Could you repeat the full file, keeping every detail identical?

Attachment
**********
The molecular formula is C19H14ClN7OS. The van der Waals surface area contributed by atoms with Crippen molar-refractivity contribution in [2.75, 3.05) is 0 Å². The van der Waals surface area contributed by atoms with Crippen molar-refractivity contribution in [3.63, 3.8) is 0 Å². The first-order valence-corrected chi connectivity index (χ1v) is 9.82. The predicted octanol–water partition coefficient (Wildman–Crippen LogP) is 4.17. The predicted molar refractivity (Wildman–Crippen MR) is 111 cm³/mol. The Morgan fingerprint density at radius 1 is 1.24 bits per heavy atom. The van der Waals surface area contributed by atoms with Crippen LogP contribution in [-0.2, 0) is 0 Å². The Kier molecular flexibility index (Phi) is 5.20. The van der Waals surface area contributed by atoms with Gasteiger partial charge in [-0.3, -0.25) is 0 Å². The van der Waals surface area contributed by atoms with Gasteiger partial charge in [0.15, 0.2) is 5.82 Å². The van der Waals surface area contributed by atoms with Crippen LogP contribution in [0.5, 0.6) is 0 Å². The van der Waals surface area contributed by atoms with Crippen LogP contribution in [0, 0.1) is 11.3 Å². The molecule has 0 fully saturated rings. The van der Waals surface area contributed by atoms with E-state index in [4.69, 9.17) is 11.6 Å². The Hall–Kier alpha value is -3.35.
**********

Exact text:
The molecular formula is C19H14ClN7OS. The van der Waals surface area contributed by atoms with Crippen molar-refractivity contribution in [2.75, 3.05) is 0 Å². The van der Waals surface area contributed by atoms with Crippen molar-refractivity contribution in [3.63, 3.8) is 0 Å². The first-order valence-corrected chi connectivity index (χ1v) is 9.82. The predicted octanol–water partition coefficient (Wildman–Crippen LogP) is 4.17. The predicted molar refractivity (Wildman–Crippen MR) is 111 cm³/mol. The Morgan fingerprint density at radius 1 is 1.24 bits per heavy atom. The van der Waals surface area contributed by atoms with Crippen LogP contribution in [-0.2, 0) is 0 Å². The Kier molecular flexibility index (Phi) is 5.20. The van der Waals surface area contributed by atoms with Gasteiger partial charge in [-0.3, -0.25) is 0 Å². The van der Waals surface area contributed by atoms with Gasteiger partial charge in [0.15, 0.2) is 5.82 Å². The van der Waals surface area contributed by atoms with Crippen LogP contribution in [0.5, 0.6) is 0 Å². The van der Waals surface area contributed by atoms with Crippen LogP contribution in [0, 0.1) is 11.3 Å². The molecule has 0 fully saturated rings. The van der Waals surface area contributed by atoms with E-state index in [4.69, 9.17) is 11.6 Å². The Hall–Kier alpha value is -3.35.